Near the beginning of Pariah, we observe a Brooklyn teenager named Alike getting on a subway train and undergoing a complete transformation, from an edgy, gender-unspecific hipster to an ordinary teenage straight girl. She’s on her way home and has to conform. The scene is played matter-of-factly, as if it’s something budding African-American lesbian Alike Freeman (pronounced Ah-LEE-kay) does every day, which she probably does.
But it shows us a lot about the actress, Adepero Oduye, and the film’s writer-director, Dee Rees. The resignation written on Alike’s face in the midst of her sad masquerade reinforces our feeling that Pariah possesses something different, an attitude, a flavor, that lifts it above most other similarly themed “social problem” dramas.
The “problem” that gives Rees’ powerful character study its title is strictly in the minds of Alike’s middle-class parents. Arthur (Charles Parnell) is a stressed-out police officer; Audrey (Kim Wayans) is a deeply religious woman determined to iron the rebelliousness out of her older daughter — Alike’s younger sister Sharonda (Sahra Mellesse) mostly watches from the sidelines — for the sake of appearance. Daughter in heat, mother in total denial. In that respect Pariah is no different than dozens of well-meaning gay-youth dramas of the “after-school” variety.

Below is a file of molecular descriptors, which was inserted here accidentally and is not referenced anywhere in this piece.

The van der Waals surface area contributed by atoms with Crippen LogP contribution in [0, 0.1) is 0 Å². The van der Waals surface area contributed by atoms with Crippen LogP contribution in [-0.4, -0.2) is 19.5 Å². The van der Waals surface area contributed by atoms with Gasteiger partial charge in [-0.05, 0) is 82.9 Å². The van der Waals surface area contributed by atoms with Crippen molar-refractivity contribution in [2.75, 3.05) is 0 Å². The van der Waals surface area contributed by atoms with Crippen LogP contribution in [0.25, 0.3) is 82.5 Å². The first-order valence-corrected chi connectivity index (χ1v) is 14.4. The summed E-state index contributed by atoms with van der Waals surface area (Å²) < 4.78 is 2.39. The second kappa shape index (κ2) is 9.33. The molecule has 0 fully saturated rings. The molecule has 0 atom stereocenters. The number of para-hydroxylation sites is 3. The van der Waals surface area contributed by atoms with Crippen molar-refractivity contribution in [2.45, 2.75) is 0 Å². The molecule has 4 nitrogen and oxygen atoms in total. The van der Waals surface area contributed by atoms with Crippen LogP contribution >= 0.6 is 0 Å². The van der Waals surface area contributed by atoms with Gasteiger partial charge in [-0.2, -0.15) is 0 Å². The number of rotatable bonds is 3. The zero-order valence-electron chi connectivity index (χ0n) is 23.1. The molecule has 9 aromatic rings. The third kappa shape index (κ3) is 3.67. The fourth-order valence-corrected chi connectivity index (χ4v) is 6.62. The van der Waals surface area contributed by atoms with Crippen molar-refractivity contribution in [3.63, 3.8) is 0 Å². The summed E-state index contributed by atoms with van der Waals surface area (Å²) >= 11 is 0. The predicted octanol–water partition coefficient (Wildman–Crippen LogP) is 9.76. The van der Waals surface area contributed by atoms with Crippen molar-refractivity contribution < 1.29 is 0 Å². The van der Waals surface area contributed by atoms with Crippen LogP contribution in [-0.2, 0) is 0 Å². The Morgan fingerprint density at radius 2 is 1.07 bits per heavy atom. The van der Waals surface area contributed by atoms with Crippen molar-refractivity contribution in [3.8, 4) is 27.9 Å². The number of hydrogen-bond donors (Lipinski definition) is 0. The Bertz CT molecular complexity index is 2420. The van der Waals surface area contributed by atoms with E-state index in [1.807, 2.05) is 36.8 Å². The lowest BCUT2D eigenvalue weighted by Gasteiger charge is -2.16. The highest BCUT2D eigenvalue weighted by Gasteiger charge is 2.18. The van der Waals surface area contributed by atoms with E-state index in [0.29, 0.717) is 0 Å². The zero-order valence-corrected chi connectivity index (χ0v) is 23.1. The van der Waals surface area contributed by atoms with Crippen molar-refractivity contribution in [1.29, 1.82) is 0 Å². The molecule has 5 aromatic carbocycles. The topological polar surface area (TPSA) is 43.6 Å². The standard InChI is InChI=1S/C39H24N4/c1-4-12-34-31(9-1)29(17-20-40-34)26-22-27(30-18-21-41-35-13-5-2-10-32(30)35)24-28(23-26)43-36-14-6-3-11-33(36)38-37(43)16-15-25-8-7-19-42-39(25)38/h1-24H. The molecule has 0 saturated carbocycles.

The crucial difference is in Rees’ candid point of view, matched with actress Oduye’s pointedly un-glamorous portrayal of the A-student “daddy’s girl” who has different ideas of how to live her life — she has eyes to attend UC Berkeley. Yo! Alike is butch and conflicted, a writer of poetry who fingers folding money into the crotches of pole dancers. Raw scenes inside the local women’s sex club, realistic dialogue, and natural Brooklyn funk aren’t just sprinkled into Alike’s story — they’re embedded. Above all and despite the tough-girl act, Alike is a newbie. It registers in her every move and in the tentative way she romances the much more experienced Bina (Aasha Davis), ironically a family friend’s daughter foisted on Alike by her mother as a “straight role model.” Oduye and Davis set new standards for gay-lesbian coming-out play-acting with these “everyday people” rebel girls, the furthest imaginable from mass-market sex-object images. This particular genre will never be the same after Pariah.
Acting honors all around. Just because the coming-out drama formula has been abused doesn’t mean that imaginative, thoughtful filmmakers like Rees can’t storm in and recapture the essential freshness this type of story demands. Don’t shun this movie, embrace it.